Wind Giant Vestas Says It Can Now Fully Recycle Turbine Blades
This always used to be a ding against turbines by people who saw them as a threat: “What happens when they die, you end up with blades in landfill!”. As the size of blades increased this became something of an issue. But now it looks as though science has provided a solution (as we knew it would!)
At the end of April, the University of Strathclyde in Glasgow and Norwegian offshore wind developer Aker Offshore Wind worked out how to recycle glass-reinforced polymer composites (GRP) used in wind turbine blades. Now Vestas, along with Olin, an epoxy producer, the Danish Technological Institute, and Aarhus University in Denmark claims to have achieved a full recycling cycle of turbine blades by splitting and recycling both fiber and epoxy.
Just 20 Firms Behind More Than Half of Single-Use Plastic Waste - Study
The research - carried out by a consortium including the London School of Economics - looked at which companies are at the base of the plastic supply chain and make polymers, the building blocks of all plastics.
US-based ExxonMobil is the biggest producer of single-use plastic, the report says, followed by: Dow, Sinopec, Indorama Ventures, Saudi Aramco, PetroChina, LyondellBasell, Reliance Industries, Braskem, Alpek SA de CV, Borealis, Lotte Chemical, INEOS, Total, Jiangsu Hailun Petrochemical, Far Eastern New Century, Formosa Plastics Corporation, China Energy Investment Group, PTT and China Resources.
Now I’m not a scientist, politician, or mathematician, but I’ve got to believe that implementing a global solution for single-use plastics would be difficult. However, implementing some sort of system to ‘incentivise’ these companies to change their behaviour would be far easier if we were just targeting 20 businesses. Right?
ExxonMobil Worked to Shift Climate Blame to Individual Consumers
This is another example of “greenwashing” by Big Oil. Taking a page from the Big Tobacco playbook from the 70s, ExxonMobil (The world’s largest supplier of fossil fuels for single-use plastics) is pushing the blame for climate change
out to the customers rather than accepting what its internal documents have shown to be the case.
Using computer learning to analyze 40 years of ExxonMobil climate materials, researchers found a “quantitative discrepancy” between the company’s internal documents, which reflected the science, and external communications, which shifted blame for climate change onto individual consumers.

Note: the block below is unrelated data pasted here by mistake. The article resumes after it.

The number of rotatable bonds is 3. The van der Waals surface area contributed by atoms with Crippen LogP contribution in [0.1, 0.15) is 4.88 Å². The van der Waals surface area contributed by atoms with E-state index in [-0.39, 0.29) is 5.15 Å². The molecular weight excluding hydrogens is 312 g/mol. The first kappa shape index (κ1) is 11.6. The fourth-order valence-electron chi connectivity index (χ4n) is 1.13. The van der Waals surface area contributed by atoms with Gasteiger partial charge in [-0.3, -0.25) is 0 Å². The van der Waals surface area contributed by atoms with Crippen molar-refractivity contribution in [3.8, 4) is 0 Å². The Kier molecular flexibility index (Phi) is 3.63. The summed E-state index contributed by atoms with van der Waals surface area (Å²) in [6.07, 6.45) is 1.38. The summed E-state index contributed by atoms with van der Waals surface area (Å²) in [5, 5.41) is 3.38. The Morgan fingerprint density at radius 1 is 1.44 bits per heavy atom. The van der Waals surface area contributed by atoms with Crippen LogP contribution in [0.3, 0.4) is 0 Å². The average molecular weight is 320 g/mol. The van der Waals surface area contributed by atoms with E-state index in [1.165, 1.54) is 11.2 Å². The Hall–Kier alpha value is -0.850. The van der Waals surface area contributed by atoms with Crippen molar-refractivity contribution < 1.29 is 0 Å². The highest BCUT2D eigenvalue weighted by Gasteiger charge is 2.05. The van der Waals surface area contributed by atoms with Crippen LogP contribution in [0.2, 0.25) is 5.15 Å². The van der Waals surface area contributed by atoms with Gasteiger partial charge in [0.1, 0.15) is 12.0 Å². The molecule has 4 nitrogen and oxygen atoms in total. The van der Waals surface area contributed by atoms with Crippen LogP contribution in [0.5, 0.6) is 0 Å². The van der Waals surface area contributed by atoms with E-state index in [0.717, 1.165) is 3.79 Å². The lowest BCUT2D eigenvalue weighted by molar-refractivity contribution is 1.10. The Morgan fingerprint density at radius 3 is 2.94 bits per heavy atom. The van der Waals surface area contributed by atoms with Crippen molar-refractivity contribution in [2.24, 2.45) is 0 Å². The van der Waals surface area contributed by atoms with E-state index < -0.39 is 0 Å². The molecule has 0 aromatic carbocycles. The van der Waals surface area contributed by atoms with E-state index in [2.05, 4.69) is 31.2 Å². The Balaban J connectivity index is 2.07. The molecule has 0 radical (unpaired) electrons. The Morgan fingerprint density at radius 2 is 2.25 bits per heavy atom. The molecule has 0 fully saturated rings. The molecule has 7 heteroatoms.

An example of this is the fact that responsibility for recycling plastic bottles falls on the consumer rather than there being some cost or charge to companies like ExxonMobil to ensure they recycle as much as possible.
Nevada Aims to Plug Vehicles Into Renewable Energy
The holy grail of electric vehicles is to have a car that you can either charge using your own renewable energy from solar panels or a wind turbine, or which is charged using public charging where the energy is renewable itself. Obviously in the future energy will be a devolved medium with local communities producing local energy for use in local applications. This is evidenced by the number of local wind turbines being erected as well as people using their own solar panels etc.
But at the state or country level, the investment in renewables has numerous benefits. Nevada has realised this and is focusing on investment in renewable energy
and looking to reap the benefits associated with this - which extend far further than just ‘cheap’ electricity.
- $14.1 Billion in Driver Savings : EVs save families money because driving on electricity is significantly cheaper than driving on gasoline. Furthermore, EVs have fewer moving parts and less required maintenance — no oil changes, no transmissions, no mufflers, no timing belts, etc.
- $3.6 Billion in Reduced Electric Bills: Nevadans can charge millions of EVs without making significant investments in the electric grid. This is because EVs can be charged when the grid is underutilized and renewable energy is abundant, like overnight, when people are sleeping and wind energy generation in the region often peaks.
- $2.8 Billion in Societal Benefits from Reduced Pollution: Widespread EV adoption would dramatically reduce emissions of greenhouse gases and also cut emissions of NOx, a local pollutant that threatens the health of all Nevadans, especially children and people with respiratory conditions.
US House Lawmakers Support $8 Billion for Electric Postal Cars
We’ve talked before about Biden’s plans to invest in electric vehicles The US Postal service was one big target of that intention. However various factors meant that this couldn’t be mandated. Now the lawmakers in the US have decided to support an $8b bill that would help ensure the USPS can go electric
The barriers to electric vehicle adoption on a mass scale are coming down.